Raising taxes in a recession should be considered economic suicide but there were many financial statistics presented to lead one to believe that a tax increase is needed. However, one huge area for potential savings, transportation, was not discussed, even though transportation expenses constitute over a BILLION dollars for our state. Technically, transportation money does not come from the general fund but it seems to me that failing to consider this huge area of public expenditures is to fail to recognize a huge opportunity for savings through privatization efforts like toll roads.

The master of ceremonies for the event, Michael Bidwell told the audience that the overall discussion was “not about being conservative or liberal.” That is an amazing remark because the exact opposite is the truth. Whether we address our fiscal problem through tax increases or spending cuts is the very definition of what it means to be a liberal or a conservative.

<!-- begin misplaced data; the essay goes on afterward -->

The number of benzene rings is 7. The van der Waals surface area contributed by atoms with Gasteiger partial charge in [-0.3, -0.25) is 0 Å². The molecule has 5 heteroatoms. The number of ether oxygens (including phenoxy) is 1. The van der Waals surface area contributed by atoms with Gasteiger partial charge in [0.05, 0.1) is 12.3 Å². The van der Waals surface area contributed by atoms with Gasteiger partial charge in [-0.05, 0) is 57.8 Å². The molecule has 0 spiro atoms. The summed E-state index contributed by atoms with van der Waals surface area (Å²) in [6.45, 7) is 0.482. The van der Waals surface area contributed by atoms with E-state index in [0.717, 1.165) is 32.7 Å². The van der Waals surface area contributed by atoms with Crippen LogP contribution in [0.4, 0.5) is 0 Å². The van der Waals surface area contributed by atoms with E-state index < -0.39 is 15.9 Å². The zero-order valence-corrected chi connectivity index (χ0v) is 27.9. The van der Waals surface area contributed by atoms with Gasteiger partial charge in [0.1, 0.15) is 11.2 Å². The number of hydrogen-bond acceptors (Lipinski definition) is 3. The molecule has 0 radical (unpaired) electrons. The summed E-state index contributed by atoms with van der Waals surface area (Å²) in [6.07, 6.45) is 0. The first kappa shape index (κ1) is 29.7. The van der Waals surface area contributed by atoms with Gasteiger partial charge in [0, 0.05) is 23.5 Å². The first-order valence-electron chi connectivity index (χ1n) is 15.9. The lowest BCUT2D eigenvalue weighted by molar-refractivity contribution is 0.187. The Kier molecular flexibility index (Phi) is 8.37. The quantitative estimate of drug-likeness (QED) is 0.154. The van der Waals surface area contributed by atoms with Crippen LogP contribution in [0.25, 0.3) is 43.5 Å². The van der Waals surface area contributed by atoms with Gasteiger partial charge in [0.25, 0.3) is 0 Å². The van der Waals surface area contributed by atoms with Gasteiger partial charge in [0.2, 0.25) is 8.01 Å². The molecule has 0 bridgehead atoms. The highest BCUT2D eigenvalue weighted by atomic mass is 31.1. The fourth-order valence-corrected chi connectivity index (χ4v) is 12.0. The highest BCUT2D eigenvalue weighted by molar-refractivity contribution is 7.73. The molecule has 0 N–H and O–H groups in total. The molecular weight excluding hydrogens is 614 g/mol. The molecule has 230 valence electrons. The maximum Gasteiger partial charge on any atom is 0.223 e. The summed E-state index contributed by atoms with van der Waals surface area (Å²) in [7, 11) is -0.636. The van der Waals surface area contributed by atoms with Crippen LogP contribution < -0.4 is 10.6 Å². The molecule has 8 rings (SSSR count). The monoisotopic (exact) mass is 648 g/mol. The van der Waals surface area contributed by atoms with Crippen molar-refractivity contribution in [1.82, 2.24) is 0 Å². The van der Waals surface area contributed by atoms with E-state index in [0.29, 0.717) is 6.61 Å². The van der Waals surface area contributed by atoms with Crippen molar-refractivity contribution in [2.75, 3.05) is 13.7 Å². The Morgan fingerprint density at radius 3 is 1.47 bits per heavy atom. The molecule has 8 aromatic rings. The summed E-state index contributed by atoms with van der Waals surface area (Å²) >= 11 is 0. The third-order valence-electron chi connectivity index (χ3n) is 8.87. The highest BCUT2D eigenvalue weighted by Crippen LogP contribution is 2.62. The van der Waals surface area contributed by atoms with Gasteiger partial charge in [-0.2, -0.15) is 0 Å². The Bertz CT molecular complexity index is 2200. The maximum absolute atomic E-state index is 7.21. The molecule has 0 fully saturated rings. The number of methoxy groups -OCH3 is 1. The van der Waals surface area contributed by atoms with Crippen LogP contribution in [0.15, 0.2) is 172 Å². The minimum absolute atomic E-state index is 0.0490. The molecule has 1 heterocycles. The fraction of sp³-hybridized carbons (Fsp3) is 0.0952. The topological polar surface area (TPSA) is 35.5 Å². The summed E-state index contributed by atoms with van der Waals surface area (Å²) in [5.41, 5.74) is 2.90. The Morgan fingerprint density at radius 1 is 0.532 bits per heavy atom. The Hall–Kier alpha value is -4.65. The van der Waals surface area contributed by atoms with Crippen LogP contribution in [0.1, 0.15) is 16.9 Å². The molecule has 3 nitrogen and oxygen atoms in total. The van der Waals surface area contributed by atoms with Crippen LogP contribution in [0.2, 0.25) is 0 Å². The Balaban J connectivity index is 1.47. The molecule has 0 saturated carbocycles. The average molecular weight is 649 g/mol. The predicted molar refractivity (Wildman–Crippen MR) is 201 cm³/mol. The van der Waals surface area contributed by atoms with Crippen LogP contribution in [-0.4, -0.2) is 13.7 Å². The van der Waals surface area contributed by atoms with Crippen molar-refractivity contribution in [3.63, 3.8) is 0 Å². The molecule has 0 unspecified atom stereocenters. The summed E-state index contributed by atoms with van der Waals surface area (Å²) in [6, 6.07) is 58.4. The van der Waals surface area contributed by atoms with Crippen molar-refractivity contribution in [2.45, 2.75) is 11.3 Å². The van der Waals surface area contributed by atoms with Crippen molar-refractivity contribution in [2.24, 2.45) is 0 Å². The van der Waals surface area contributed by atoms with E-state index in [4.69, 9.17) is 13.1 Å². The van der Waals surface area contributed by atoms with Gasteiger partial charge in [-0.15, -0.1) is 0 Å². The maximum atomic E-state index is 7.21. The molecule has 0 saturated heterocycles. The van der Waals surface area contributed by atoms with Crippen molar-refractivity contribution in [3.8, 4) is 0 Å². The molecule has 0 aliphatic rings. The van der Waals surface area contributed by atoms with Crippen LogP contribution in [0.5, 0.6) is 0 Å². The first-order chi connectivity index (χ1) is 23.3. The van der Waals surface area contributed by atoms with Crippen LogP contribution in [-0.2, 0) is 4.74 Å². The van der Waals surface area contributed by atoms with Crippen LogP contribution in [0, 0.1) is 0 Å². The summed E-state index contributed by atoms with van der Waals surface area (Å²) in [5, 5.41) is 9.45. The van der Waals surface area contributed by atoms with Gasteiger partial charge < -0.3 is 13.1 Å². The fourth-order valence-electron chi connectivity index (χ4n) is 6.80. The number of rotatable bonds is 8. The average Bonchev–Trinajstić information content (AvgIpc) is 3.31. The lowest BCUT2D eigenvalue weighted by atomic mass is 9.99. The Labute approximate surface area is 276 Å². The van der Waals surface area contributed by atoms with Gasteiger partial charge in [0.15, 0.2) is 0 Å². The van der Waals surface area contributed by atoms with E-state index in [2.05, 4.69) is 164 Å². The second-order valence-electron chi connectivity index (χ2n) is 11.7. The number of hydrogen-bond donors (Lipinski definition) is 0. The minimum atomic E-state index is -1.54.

Huge Victory for Joe and Judy Taxpayer

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Late on Thursday afternoon, Governor Brewer issued a very important executive order to Arizona taxpayers.  The order reaffirmed Arizona as a “Right to Work” state.  Governor Brewer rightly pointed out:

“It was long ago decided by the citizens of Arizona to provide protection in the Arizona Constitution to ensure the freedom of workers to choose whether to join and participate in a union.”

Governor Brewer is referring to Article 25 of the Arizona Constitution:Governor Jan Brewer

Right to work or employment without membership in labor organization

No person shall be denied the opportunity to obtain or retain employment because of non-membership in a labor organization, nor shall the State or any subdivision thereof, or any corporation, individual or association of any kind enter into any agreement, written or oral, which excludes any person from employment or continuation of employment because of non-membership in a labor organization.